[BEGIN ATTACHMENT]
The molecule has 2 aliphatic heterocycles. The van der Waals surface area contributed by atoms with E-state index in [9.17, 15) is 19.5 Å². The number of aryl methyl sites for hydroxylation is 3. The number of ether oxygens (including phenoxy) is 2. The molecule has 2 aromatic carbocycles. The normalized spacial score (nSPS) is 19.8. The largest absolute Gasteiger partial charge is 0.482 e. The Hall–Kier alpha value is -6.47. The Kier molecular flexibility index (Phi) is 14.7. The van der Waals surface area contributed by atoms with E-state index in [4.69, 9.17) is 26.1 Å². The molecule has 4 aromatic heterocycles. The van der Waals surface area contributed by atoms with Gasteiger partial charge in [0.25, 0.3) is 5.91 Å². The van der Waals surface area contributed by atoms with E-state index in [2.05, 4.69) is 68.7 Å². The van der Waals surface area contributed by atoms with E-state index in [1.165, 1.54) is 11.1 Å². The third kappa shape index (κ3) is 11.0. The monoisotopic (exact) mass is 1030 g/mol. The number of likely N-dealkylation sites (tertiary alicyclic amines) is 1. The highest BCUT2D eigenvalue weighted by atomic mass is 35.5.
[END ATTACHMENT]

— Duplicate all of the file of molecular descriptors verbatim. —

The molecule has 2 aliphatic heterocycles. The van der Waals surface area contributed by atoms with E-state index in [9.17, 15) is 19.5 Å². The number of aryl methyl sites for hydroxylation is 3. The number of ether oxygens (including phenoxy) is 2. The molecule has 2 aromatic carbocycles. The normalized spacial score (nSPS) is 19.8. The largest absolute Gasteiger partial charge is 0.482 e. The Hall–Kier alpha value is -6.47. The Kier molecular flexibility index (Phi) is 14.7. The van der Waals surface area contributed by atoms with E-state index in [4.69, 9.17) is 26.1 Å². The molecule has 4 aromatic heterocycles. The van der Waals surface area contributed by atoms with Gasteiger partial charge in [0.25, 0.3) is 5.91 Å². The van der Waals surface area contributed by atoms with E-state index in [2.05, 4.69) is 68.7 Å². The van der Waals surface area contributed by atoms with E-state index in [1.165, 1.54) is 11.1 Å². The third kappa shape index (κ3) is 11.0. The monoisotopic (exact) mass is 1030 g/mol. The number of likely N-dealkylation sites (tertiary alicyclic amines) is 1. The highest BCUT2D eigenvalue weighted by atomic mass is 35.5.